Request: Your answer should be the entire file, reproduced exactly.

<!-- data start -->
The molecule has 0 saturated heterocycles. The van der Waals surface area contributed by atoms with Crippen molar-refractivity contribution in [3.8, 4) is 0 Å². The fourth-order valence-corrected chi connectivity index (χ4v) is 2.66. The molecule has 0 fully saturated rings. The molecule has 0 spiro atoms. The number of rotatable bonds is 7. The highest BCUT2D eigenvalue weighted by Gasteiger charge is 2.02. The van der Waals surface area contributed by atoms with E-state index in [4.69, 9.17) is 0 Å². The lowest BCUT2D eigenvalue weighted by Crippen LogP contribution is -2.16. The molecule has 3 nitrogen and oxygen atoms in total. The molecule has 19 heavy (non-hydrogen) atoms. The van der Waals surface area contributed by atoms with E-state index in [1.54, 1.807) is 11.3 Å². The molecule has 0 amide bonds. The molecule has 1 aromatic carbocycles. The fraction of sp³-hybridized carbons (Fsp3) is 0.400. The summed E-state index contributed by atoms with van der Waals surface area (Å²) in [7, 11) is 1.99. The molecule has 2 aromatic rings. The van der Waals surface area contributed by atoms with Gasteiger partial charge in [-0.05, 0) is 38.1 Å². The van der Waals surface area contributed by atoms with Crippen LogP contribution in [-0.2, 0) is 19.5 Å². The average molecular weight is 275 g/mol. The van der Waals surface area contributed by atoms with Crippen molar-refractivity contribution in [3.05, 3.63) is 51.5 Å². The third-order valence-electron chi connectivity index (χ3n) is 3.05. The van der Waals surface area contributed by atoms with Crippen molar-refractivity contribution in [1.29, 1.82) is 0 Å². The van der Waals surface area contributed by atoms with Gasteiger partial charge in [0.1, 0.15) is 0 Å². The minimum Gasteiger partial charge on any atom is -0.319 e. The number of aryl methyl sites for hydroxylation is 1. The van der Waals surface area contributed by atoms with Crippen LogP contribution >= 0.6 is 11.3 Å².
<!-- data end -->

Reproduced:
The molecule has 0 saturated heterocycles. The van der Waals surface area contributed by atoms with Crippen molar-refractivity contribution in [3.8, 4) is 0 Å². The fourth-order valence-corrected chi connectivity index (χ4v) is 2.66. The molecule has 0 fully saturated rings. The molecule has 0 spiro atoms. The number of rotatable bonds is 7. The highest BCUT2D eigenvalue weighted by Gasteiger charge is 2.02. The van der Waals surface area contributed by atoms with E-state index in [4.69, 9.17) is 0 Å². The lowest BCUT2D eigenvalue weighted by Crippen LogP contribution is -2.16. The molecule has 3 nitrogen and oxygen atoms in total. The molecule has 19 heavy (non-hydrogen) atoms. The van der Waals surface area contributed by atoms with E-state index in [1.54, 1.807) is 11.3 Å². The molecule has 0 amide bonds. The molecule has 1 aromatic carbocycles. The fraction of sp³-hybridized carbons (Fsp3) is 0.400. The summed E-state index contributed by atoms with van der Waals surface area (Å²) in [7, 11) is 1.99. The molecule has 2 aromatic rings. The van der Waals surface area contributed by atoms with Gasteiger partial charge in [-0.05, 0) is 38.1 Å². The van der Waals surface area contributed by atoms with Crippen LogP contribution in [-0.2, 0) is 19.5 Å². The average molecular weight is 275 g/mol. The van der Waals surface area contributed by atoms with Crippen molar-refractivity contribution in [3.05, 3.63) is 51.5 Å². The third-order valence-electron chi connectivity index (χ3n) is 3.05. The van der Waals surface area contributed by atoms with Crippen molar-refractivity contribution in [1.29, 1.82) is 0 Å². The van der Waals surface area contributed by atoms with Gasteiger partial charge in [0.1, 0.15) is 0 Å². The minimum Gasteiger partial charge on any atom is -0.319 e. The number of aryl methyl sites for hydroxylation is 1. The van der Waals surface area contributed by atoms with Crippen LogP contribution >= 0.6 is 11.3 Å².